God really does work in mysterious ways. So now, I really LOVE soccer.

The contents of this blog represent the sole views and opinions of the author, not of Hands at Work or any other groups or persons.

It’s Time for Africa

You know those days when all of a sudden you realize just how incredible God is? When you realize just how out unfathomable and beyond all human comprehension he is? Well today was one of those days.

Under normal circumstances you wouldn’t expect 30 people to live together, eat together, and sleep together and still get along. Add an age span of over 80 years, in addition to differences in gender and the fact that they come from every corner of the globe and from all kinds of walks of life, you would expect total chaos. After all what in the world could such a diverse group of people possibly have in common that could overcome what under normal circumstances be insurmountable differences?

Oh yeah, Jesus.

Only God could bring together such an incredible group of people together in South Africa. Only with God’s love could such a community actually function. And only with the power of God could such a community actually be changing Africa.

Logic looks at our team, logic looks at Hands at Work, and says no way could it work, no way should it work. And that’s true; as imperfect as humans are they could never come together on such equal footing, but for the spirit that works in us. We may have nothing in common except for the fact that Jesus died on the cross for our sins but that’s more than enough. We have all been adopted into the family of Christ, we have all been made sons and daughters, and we have all been given an inheritance and a responsibility to further God’s kingdom. Alone we could never accomplish that, but thankfully we’re not, thankfully God has brought us all into an incredible family, one that doesn’t rely on us, but relies on God, and that blows my mind.

The contents of this blog represent the sole views and opinions of the author, not of Hands at Work or any other groups or persons.


The world is flat. Kind of.

Globalization has made the world more interconnected than ever before and the possibilities of our combined human potential are limitless. Never before have the nations of the world been brought together into such a close coexistence as they are now (thank you world politics).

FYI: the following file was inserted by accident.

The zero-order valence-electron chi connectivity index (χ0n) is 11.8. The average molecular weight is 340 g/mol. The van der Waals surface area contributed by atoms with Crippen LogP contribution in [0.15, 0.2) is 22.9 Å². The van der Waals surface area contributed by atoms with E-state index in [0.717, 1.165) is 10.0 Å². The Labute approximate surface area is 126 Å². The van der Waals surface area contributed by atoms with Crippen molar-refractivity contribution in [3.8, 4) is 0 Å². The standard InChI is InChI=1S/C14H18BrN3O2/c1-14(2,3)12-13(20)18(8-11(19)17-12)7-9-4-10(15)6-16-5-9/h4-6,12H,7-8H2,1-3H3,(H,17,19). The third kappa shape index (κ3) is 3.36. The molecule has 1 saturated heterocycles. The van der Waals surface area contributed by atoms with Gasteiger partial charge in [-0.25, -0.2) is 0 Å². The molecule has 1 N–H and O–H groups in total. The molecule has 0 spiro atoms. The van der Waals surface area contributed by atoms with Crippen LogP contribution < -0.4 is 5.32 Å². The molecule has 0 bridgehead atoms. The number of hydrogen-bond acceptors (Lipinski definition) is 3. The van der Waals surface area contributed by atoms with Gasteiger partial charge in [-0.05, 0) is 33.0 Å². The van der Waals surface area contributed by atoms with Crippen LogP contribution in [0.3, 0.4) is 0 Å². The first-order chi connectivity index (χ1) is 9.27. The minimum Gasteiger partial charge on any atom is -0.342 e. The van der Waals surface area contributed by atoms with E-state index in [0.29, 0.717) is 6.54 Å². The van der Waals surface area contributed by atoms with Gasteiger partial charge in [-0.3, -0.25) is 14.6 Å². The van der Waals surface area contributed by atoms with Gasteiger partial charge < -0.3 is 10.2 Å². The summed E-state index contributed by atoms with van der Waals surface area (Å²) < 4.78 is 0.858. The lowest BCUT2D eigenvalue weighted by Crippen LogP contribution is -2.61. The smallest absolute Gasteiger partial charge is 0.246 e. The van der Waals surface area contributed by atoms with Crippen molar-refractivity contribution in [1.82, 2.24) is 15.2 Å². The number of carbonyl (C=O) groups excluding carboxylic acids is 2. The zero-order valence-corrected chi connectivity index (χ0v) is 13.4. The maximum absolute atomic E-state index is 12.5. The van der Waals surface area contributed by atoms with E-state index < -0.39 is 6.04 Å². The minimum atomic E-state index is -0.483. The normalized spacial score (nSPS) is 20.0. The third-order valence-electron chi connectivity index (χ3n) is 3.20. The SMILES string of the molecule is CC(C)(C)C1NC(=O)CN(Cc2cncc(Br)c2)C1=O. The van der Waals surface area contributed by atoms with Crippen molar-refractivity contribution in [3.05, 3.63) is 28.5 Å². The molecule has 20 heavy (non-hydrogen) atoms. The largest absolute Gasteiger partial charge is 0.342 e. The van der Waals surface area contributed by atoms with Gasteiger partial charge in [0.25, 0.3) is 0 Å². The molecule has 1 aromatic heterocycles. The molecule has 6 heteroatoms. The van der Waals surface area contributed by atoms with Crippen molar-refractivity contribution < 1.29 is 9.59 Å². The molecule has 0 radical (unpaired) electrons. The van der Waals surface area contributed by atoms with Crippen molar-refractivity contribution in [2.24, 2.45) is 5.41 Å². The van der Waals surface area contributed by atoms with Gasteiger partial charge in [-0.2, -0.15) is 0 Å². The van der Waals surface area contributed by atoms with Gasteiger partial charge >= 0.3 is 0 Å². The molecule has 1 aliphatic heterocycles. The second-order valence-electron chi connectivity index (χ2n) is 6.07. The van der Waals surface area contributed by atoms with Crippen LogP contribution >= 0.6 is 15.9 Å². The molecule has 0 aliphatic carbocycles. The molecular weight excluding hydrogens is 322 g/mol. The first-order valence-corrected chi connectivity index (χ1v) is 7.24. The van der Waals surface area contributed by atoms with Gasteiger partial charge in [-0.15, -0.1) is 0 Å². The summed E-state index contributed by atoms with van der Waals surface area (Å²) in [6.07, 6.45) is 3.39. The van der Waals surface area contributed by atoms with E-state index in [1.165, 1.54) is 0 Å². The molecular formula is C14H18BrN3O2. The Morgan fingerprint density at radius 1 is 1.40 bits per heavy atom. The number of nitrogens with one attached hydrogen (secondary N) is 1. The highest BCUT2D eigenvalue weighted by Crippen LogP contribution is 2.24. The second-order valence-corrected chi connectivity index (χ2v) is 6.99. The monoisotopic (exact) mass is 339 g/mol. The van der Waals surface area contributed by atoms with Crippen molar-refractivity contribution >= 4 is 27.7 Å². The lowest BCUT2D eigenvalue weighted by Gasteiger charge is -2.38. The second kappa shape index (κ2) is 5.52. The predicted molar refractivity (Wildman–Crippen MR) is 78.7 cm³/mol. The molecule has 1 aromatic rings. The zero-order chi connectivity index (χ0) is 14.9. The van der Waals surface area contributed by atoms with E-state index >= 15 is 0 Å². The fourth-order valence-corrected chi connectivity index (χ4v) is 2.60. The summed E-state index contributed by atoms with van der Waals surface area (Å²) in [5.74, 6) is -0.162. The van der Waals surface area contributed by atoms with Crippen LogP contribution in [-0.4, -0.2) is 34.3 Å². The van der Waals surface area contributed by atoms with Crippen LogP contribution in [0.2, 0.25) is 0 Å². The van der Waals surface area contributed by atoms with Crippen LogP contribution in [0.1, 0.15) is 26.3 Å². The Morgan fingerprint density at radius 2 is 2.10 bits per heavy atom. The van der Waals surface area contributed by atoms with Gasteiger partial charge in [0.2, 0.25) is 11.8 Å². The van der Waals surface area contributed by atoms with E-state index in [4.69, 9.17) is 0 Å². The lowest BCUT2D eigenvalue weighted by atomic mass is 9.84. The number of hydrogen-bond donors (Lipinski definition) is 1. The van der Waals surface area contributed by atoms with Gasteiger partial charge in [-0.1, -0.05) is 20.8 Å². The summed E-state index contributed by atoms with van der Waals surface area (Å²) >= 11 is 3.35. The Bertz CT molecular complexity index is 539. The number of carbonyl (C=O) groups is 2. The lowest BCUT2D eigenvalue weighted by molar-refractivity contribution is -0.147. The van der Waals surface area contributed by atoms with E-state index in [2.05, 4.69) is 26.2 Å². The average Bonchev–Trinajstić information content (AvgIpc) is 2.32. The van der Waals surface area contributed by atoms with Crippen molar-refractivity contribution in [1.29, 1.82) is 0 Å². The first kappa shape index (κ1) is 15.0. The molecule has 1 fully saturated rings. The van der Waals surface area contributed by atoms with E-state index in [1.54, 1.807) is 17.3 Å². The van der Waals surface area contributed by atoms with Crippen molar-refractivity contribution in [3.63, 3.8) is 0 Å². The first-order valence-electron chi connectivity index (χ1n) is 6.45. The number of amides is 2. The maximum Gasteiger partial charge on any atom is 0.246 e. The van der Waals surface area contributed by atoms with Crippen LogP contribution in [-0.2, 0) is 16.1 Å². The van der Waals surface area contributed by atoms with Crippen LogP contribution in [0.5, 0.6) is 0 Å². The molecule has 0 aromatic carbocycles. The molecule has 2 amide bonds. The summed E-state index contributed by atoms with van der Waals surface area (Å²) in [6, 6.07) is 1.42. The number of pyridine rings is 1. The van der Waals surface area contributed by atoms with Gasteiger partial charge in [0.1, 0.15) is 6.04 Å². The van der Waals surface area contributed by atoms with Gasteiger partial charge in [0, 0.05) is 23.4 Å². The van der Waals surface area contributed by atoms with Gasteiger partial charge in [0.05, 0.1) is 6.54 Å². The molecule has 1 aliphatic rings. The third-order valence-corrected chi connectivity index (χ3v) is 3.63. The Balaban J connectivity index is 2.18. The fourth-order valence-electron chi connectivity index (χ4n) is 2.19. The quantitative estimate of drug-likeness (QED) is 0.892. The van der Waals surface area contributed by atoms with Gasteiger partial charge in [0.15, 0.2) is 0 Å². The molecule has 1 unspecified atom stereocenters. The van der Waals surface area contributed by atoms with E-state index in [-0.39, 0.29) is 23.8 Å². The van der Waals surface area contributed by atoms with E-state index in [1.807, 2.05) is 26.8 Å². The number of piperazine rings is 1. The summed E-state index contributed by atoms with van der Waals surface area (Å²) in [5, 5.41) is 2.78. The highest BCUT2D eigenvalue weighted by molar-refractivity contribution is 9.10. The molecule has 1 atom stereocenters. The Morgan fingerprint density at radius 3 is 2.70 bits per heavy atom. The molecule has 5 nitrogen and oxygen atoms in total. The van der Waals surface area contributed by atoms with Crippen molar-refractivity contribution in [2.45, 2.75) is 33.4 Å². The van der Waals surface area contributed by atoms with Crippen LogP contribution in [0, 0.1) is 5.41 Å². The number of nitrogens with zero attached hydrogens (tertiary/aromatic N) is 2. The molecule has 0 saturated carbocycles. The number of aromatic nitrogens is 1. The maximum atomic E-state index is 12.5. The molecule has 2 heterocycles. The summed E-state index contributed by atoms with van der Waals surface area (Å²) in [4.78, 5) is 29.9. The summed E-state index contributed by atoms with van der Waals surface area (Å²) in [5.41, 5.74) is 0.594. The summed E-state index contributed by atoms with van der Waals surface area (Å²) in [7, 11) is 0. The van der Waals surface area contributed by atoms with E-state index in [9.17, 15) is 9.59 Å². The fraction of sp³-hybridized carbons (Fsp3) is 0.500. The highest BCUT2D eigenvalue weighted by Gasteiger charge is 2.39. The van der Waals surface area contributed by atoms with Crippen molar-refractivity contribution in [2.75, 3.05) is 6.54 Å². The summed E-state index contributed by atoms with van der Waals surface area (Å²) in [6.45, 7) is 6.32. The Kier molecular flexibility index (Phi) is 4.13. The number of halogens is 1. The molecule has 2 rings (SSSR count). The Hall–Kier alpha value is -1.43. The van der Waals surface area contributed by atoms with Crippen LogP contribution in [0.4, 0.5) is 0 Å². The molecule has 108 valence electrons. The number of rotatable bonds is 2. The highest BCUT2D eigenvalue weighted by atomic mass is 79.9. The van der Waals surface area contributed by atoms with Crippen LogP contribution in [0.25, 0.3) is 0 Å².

But with that, there are consequences. The problems in one country, where they once would have only pertained to that one nation, are now magnified on a world scale and pertain to the whole world.

But there is a good side to globalization too.

Where the gospel was once inhibited by geography people are finally able to hear about the love of the father. The mission field has expanded and it really is possible for us to “go and make disciples of all the nations” (Matthew 28: 19).

Because the world is the way it is now a trip that would have taken months now only takes hours. But that doesn’t make missions any easier, only more feasible. Boarding a plane for a foreign land still requires sacrifice.  And for me, leaving for South Africa in a little over 24 hours requires a lot sacrifice. It means denying myself and taking up my cross.

As a creature of habit change has always been a struggle for me and going to a foreign country is definitely a change. It means leaving my comfortable home to spend 2 weeks in a country that’s completely out of my comfort zone and where only 8.2% of the population actually speaks English. It means leaving behind family and friends and giving up my time with them for strangers. It means being willing to face the unknown when I know I don’t like the unknown.

So the question then is why? Why give up everything I know for 2 weeks for people I don’t know?

Well for one, because we are commanded to do so. When Jesus commissioned the twelve before ascending to the right hand of glory he said “go and make disciples of all nations”. He didn’t say, “If you feel like it” or “if it’s convenient,” he said GO.  So going to South Africa is a physical demonstration of my commitment to obedience. And I am confident that through my obedience I will be both a blessing and blessed.

I am kept for the master’s use and by serving my brothers and sisters in Christ I will be able to fulfill that purpose.